Eleanor Stacey explained to her daughter that the letters ER on the curtain of the Royal Theatre stand for Elizabeth and Regina.

Making memories at the Civic

Columnist Eleanor Stacey brings us a poignant story of a mother-and daughter outing to the theatre.

n October, I took my six-year-old daughter to the Civic Theatre’s screening of the Royal Ballet’s Romeo and Juliet. We left dad and little brother at home, and left for the theatre together, very aware that there was something out of the ordinary about this girls’ night out. After all, she’s six, so leaving the house for the evening to be somewhere at 7 p.m. is a bit unusual.

On the way there, we talked about Romeo and Juliet. She knew a bit about the love story, having seen the animated Gnomeo and Juliet, but was surprised to hear that in the original version, the young couple dies. “That’s really sad, Mum,” she said. I told her that some stories are sad, but it doesn’t make them bad stories.

The Royal Ballet and Royal Opera films open with an introduction to the venue, interviews with performers, and some behind-the-scenes footage. We saw the dancer playing Juliet developing a piece, as well as a rehearsal featuring some pretty exciting stage sword fighting between Tybalt and Mercutio. Then the scene changed to a view of the velvet curtain on the stage of the Royal Theatre, complete with the royal cypher. My daughter asked me why the letters “ER” were on the curtain. I told her that “E” is for Elizabeth and “R” is for Regina, which means “queen.” She said that she thought it was really cool that the queen had her signature on the curtains.

We only lasted through the first intermission, when her eyes started to close. We had seen Capulets and Montagues bite their thumbs at one another, and watched Romeo and Juliet fall in love, and that was enough. But since then, we have talked about that first act often, especially the costumes and the pointe shoes. It looks like we’ll be going to the next art on screen production at The Civic, which will be The Marriage of Figaro on Nov. 18, and leading up to that we’ll be joining grandma to see Nelson Community Opera’s production of Jorinda at the Capitol Theatre.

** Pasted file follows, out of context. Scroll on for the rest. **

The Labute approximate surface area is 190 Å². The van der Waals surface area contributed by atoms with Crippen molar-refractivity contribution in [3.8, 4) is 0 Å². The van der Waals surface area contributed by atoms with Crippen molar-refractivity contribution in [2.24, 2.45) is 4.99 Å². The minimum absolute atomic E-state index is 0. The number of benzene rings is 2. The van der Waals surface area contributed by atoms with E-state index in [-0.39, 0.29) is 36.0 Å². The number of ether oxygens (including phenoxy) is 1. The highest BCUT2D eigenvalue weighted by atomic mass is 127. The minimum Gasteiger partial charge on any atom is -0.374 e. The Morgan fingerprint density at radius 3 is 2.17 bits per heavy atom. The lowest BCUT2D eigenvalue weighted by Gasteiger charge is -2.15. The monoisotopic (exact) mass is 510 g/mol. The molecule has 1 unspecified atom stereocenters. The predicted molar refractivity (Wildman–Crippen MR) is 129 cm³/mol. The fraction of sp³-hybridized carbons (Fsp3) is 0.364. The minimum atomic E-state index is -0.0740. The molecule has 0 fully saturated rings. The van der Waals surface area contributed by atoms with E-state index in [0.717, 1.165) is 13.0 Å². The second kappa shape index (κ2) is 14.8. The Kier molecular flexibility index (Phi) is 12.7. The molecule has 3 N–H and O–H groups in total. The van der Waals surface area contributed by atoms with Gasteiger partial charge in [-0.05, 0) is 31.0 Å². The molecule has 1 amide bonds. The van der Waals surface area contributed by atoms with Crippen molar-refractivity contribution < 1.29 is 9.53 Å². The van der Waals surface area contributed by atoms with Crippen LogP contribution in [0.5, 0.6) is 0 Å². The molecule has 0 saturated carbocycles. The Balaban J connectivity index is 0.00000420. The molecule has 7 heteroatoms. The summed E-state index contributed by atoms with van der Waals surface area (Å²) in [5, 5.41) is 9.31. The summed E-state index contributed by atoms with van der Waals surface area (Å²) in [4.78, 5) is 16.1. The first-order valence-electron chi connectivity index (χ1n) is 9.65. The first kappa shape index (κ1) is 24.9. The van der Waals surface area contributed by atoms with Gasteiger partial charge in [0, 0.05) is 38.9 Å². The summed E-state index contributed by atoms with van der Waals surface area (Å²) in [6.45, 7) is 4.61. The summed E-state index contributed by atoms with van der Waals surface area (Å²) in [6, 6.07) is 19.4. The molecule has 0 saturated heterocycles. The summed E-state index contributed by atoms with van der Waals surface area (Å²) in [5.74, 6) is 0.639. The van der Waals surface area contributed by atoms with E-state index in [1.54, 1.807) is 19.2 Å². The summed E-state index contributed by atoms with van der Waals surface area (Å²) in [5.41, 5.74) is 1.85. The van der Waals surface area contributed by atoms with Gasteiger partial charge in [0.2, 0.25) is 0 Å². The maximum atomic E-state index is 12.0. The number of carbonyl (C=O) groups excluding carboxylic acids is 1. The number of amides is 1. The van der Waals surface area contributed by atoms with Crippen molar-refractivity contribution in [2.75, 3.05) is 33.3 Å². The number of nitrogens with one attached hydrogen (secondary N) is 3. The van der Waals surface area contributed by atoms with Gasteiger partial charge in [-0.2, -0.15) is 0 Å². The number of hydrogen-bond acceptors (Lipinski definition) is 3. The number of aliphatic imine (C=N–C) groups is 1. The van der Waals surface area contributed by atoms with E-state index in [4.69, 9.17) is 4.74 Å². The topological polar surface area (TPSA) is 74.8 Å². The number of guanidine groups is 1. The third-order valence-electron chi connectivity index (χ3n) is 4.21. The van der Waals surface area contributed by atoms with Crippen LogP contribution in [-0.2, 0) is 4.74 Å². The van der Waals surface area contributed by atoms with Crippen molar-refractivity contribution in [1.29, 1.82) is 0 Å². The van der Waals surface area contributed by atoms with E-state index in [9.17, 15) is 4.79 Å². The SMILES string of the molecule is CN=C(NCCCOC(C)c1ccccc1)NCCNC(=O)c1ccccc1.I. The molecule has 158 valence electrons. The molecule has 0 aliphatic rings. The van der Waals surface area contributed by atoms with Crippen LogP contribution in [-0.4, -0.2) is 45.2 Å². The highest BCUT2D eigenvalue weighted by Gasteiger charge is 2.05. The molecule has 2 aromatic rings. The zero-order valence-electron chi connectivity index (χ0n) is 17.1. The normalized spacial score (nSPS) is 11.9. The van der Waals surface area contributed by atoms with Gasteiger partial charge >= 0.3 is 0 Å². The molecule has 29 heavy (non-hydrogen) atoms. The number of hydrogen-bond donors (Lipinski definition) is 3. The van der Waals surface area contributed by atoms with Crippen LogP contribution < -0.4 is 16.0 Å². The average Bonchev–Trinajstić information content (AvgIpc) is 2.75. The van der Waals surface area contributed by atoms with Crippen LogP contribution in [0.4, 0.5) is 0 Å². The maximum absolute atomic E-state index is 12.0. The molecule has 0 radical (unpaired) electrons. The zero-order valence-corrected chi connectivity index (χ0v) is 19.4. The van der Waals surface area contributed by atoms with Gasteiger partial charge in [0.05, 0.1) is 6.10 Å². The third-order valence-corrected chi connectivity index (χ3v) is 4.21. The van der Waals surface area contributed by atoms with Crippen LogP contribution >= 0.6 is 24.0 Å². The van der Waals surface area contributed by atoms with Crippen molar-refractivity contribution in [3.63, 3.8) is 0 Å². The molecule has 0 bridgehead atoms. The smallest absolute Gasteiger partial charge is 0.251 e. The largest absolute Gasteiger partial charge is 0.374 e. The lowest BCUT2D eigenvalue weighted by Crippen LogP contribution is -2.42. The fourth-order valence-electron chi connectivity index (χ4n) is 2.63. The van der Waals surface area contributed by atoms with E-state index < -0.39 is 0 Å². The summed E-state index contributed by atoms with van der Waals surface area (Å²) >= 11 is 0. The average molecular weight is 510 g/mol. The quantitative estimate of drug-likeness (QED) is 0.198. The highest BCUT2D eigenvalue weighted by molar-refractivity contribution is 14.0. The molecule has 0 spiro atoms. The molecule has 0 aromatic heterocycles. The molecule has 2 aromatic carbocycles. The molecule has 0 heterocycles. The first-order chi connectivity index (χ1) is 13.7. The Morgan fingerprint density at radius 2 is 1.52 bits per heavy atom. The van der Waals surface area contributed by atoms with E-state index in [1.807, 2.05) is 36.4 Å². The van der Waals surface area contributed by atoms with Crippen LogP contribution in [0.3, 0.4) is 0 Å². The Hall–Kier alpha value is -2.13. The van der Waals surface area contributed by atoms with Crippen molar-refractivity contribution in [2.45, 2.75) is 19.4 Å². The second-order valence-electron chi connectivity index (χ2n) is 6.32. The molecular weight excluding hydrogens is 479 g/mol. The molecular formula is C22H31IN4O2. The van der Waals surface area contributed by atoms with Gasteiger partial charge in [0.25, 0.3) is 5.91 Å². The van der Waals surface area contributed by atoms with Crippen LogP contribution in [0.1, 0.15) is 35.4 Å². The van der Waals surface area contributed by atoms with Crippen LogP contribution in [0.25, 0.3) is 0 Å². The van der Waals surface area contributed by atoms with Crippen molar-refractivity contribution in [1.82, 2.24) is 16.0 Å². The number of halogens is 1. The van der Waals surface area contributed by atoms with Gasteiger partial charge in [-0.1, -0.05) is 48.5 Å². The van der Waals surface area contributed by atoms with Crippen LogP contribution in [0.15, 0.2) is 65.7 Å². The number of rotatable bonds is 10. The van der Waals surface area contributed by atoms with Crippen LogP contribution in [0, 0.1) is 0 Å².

So I think it’s great that my six-year-old is into trying opera and classical ballet, but that wasn’t what I loved most about our Romeo and Juliet outing. Like most parents I know, our daily grind is a busy one, and while we try to make sure that we eat together most nights, read stories with our kids, and do things as a family, the truth is that many of our daily activities hinge on getting to school or getting to bed in some way or another. While we were at the theatre, we didn’t talk about eating vegetables or cleaning up art supplies. We took some time to just enjoy something together in a new way, and it made it really special for both of us.

A few years ago, Metro Vancouver came out with a holiday slogan, geared towards increasing awareness of how much waste gift-giving produced. The motto was “Make Memories, Not Garbage” and I think they are still using it these days. It really stuck with me, not only for the environmental implications, but also for the quality of life values it promoted.

At The Civic, we’re planning a few ways to make memories this winter, with the return of our Home for the Holidays open house, our all-ages New Year’s Eve Pajama Party, and more performance on screen, Thursday night films and Hollywood fare as well. I know it’s still a bit early to be talking about Christmas, really, but there is never a bad time to think about making memories with the people we care about most.

Eleanor Stacey is the executive director at the Civic Theatre.

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